So far, it seems to be an apocalypse-free summer. We’ve had a few shark-bite stories to chew on. Some mosquitos in New York City and far-flung Nebraska apparently have West Nile virus. Birds have been dropping dead all over the Midwest from avian flu, leading to sharp increases in egg prices.
But none of these has yet to become a full-blown media sensation. There are no measles outbreaks at Disneyland. No one has been forced to bring reason to the debate by comparing the 57,000 people who
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die annually from influenza and pneumonia — most far from the media spotlight — to the small numbers who have died from the latest national fixation.
And, thankfully, no true pandemic has engulfed the nation.
That doesn’t mean we should get complacent.
Years ago, after several people died from the swine flu in Mexico, touching off great anxiety north of the border, I observed that humans seemed to have lost the gene that lets them react to news rationally and with common sense. But if there is a troubling variation on that problem, it is this: Americans also tend to ignore real health problems around the world because the view from our living room window is, at the moment, peaceful and placid.
Last year, we freaked out over the possibility that Ebola could become an epidemic in the United States. Texas Presbyterian Hospital in Dallas became ground zero after an infected man wandered in off the street and, if nothing else, exposed how unprepared the place was to handle him.
After endless news stories and the infection of two nurses who treated the man, President Obama acknowledged missteps and appointed an Ebola Czar, who got his new office furnished just in time for the crisis to disappear. He resigned quietly in February, leaving many to wonder what, exactly, he had done.
As a nation, we have calmed down to the point where we now are mostly oblivious to the fact that millions of people in Africa still are dealing with Ebola, having lost 11,100 lives so far.
A recent piece in The Atlantic looked at how health officials are trying to assess what happened last year and learn from it. It noted that Ebola took West Africa by surprise because it came through the back door, beginning in remote villages that were difficult for health officials to access. In the United States, however, it came through the front door, testing the mettle of an advanced health care system.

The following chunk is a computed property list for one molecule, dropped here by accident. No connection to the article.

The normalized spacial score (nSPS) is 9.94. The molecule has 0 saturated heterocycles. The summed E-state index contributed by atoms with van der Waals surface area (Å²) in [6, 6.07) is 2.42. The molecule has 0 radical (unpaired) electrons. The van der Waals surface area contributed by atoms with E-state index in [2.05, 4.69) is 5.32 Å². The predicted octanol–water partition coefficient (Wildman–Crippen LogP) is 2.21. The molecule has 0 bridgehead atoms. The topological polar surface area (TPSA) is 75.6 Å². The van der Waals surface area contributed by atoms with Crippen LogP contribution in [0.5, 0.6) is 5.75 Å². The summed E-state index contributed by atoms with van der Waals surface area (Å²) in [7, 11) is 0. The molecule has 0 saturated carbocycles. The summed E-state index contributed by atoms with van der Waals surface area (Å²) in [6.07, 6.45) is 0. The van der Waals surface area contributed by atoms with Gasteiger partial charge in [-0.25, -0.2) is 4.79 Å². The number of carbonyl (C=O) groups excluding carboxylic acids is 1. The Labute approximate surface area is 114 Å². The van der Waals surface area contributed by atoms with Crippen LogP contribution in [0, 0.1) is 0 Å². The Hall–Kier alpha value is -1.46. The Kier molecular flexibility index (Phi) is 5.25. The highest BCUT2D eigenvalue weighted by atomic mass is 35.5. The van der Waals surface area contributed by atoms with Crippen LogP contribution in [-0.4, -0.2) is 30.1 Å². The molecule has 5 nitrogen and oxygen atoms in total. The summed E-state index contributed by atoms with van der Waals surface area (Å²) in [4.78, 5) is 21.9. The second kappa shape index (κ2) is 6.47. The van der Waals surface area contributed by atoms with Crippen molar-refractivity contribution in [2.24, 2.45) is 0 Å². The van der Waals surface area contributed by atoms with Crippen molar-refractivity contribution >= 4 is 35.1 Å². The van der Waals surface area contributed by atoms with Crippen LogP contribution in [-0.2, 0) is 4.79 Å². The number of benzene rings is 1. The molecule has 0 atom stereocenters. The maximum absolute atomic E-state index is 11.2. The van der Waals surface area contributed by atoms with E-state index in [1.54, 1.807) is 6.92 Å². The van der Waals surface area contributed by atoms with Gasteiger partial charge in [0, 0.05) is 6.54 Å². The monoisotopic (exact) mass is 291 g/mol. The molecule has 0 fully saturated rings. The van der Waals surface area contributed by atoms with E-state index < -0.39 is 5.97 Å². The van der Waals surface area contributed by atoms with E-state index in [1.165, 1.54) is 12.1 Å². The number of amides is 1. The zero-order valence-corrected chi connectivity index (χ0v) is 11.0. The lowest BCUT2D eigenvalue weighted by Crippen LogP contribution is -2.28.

“I don’t think there was enough respect given to the virus,” the director of Mount Sinai Health System’s infection prevention and control told The Atlantic.
In this country, giving respect to an infectious virus, at least from the public’s perspective, may correlate with giving respect to the institutions charged with protecting us. In that case, government didn’t help itself last year.
A CBS News poll published in October found that only 37 percent of Americans believe the Centers for Disease Control was doing a good job. Eight other government institutions also got bad marks, especially Congress and the White House.
To be fair, when it comes to infectious diseases the government has a difficult task. If it warns of an outbreak and takes evasive action, and nothing materializes, it can suffer even from success. The public becomes cynical and, possibly, resistant to future warnings.
But if policies and procedures aren’t in place to handle Ebola patients who walk through the doors of any hospital, the public rightfully becomes angry and skeptical.
In the meantime, however, the public deserves its own share of the blame. As of earlier this year, the CDC reported 26 states had not succeeded in vaccinating 95 percent of children against measles, mumps and rubella.
We can, then, be thankful for a quiet summer, but we should not waste the time we have to plan.
In the back of my mind, I still can hear former Utah Gov. Mike Leavitt, who assured me soon after leaving his post as health and human services secretary for President George W. Bush, that future pandemics will assuredly strike.
And, he said, “It always catches people by surprise.”